|2352 By masturbation is to be understood the deliberate stimulation of the genital organs in order to derive sexual pleasure. "Both the Magisterium of the Church, in the course of a constant tradition, and the moral sense of the faithful have been in no doubt and have firmly maintained that masturbation is an intrinsically and gravely disordered action." "The deliberate use of the sexual faculty, for whatever reason, outside of marriage is essentially contrary to its purpose." For here sexual pleasure is sought outside of "the sexual relationship which is demanded by the moral order and in which the total meaning of mutual self-giving and human procreation in the context of true love is achieved."|
I mostly read, but also spent some time organizing my game plan for our return to the US while slowly strumming my old guitar. I'm one bad guitar player, though. I've been incrementally learning the thing, but just like everyone else, I have quit much more than I have learned. This time I'm going to learn it. Right.
Planning for repatriation is an odd feeling. I mean, I'm about as American as they come, but I have students who know more about current American pop-culture than I do. From time to time, I'll be asked something very specific about fashion or lingo in American culture and since I have no clue, I typically offer my trademark deflection, "I don't know, I'm a 2005 American."
The America I left had George W. Bush in the White House and the GOP in control. I left an America where Obama was just a freshman Senator who made a kick-ass keynote speech at the 2004 DNC and Sarah Palin was where she should be --out of sight. I left a group of single friends who basically all lived in the same city. We were spectacular drunks. I left a sister who didn't have any children. I left with pretty much no money in my bank account, no international travel and no real desire to get into a relationship.
Now, the entire game has changed. Bush is long gone, but now the loons on the right are starting to miss him. The Dems have control and will keep it until 2012, but their momentum has faded. Obama won the election easily and now the people are turning on him. Most of my friends have finished grad school and are getting married. )We might all still be drunks, though.) My sister and brother-in-law have two adorable children and are settled in for the long haul.
That leaves me. Of course, it's not just me. I am now married and have a dog. We have a lot of money in the bank (more than enough for a house, furniture, a couple cars and a world tour). We own a huge amount of land in Yeoju and I've managed to travel around Asia pretty extensively. All of that sounds great, right? I'm not sure. Is accumulating stuff good?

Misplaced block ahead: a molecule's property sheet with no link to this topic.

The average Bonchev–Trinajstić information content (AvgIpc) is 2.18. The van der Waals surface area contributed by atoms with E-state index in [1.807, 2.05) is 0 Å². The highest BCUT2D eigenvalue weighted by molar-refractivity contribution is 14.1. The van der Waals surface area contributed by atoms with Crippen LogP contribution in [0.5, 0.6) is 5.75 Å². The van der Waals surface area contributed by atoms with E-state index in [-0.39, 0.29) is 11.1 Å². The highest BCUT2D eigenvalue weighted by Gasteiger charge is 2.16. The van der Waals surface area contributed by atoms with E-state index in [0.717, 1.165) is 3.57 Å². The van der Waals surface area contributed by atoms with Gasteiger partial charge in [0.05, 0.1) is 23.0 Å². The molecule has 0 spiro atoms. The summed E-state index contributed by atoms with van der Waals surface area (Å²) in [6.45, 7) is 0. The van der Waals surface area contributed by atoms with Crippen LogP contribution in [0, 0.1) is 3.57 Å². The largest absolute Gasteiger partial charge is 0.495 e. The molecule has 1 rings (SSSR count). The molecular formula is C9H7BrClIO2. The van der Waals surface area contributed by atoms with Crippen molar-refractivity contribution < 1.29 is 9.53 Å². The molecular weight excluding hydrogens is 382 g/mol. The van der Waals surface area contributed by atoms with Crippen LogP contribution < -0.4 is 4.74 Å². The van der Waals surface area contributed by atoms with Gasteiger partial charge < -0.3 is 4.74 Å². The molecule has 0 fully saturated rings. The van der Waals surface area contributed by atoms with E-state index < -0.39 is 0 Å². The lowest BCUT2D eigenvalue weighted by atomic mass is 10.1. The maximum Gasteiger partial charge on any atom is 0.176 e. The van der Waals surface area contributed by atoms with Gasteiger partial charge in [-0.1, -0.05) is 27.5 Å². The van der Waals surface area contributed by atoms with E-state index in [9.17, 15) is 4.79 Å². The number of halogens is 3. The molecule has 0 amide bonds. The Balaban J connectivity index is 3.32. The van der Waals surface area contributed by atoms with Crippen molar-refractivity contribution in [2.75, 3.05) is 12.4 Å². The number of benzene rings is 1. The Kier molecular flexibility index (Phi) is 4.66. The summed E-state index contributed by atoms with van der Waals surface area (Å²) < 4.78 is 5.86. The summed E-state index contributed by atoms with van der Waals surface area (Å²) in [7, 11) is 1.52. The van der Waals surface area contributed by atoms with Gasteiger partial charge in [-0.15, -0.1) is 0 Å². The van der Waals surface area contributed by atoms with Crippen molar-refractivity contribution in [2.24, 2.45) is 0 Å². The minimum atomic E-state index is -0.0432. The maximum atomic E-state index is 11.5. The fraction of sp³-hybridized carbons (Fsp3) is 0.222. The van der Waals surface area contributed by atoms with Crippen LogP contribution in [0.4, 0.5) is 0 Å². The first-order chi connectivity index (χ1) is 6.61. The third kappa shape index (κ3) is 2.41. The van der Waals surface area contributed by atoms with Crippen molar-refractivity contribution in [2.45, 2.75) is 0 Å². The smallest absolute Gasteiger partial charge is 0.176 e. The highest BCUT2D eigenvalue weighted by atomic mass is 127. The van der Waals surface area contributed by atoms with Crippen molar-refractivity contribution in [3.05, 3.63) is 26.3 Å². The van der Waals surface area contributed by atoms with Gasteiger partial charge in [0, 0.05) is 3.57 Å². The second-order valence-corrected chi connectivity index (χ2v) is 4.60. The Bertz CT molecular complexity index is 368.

I'm facing a dilemma that is tricky for the 27-year old and normal for the 67-year old. I get no pleasure in stuff. The number that represents my savings is just a number. It doesn't have the same feel as pirates booty might. The stuff in my apartment will mostly be sold before we head back and my clothes will all fade and eventually decompose. I'm tired of stuff and even more tired of accumulating it.
But wasn't that the real point of college?
This is a problem for a young married man who will start a family in a few years. Both Matthew and Luke tell me not to worry about food and money and instead let God provide what I need. I'm told that I "cannot serve both God and money" and it makes sense, but doesn't work in this modern world. God does provide me with everything I need, but I live in Seoul. I can't forage for food and live happily in a hill-side home. God might have given me the tools to succeed, but I'm starting to think those tools were not his but societies.
How can I find the balance?
If I focus too much on what I want rather than what I need, I will ultimately lose both. However, if I don't worry about those things, then I might be seeing God sooner than planned.
"Shall we always study to obtain more of these things, and not sometimes to be content with less?" -Thoreau from WaldenBrilliance. I'm not sure what I will learn from this year-long adventure, but I'm certain I will understand myself better than before. I've only gotten through two texts of major religions so far and already I am finding true happiness in what I already have. That's what Luke and Matthew meant, not that God will give us stuff. We have the tools for happiness.
Let me tell you a quick story.
My sister is
I need to find the joy in less. Or rather, I need to find the power to find the joy in less.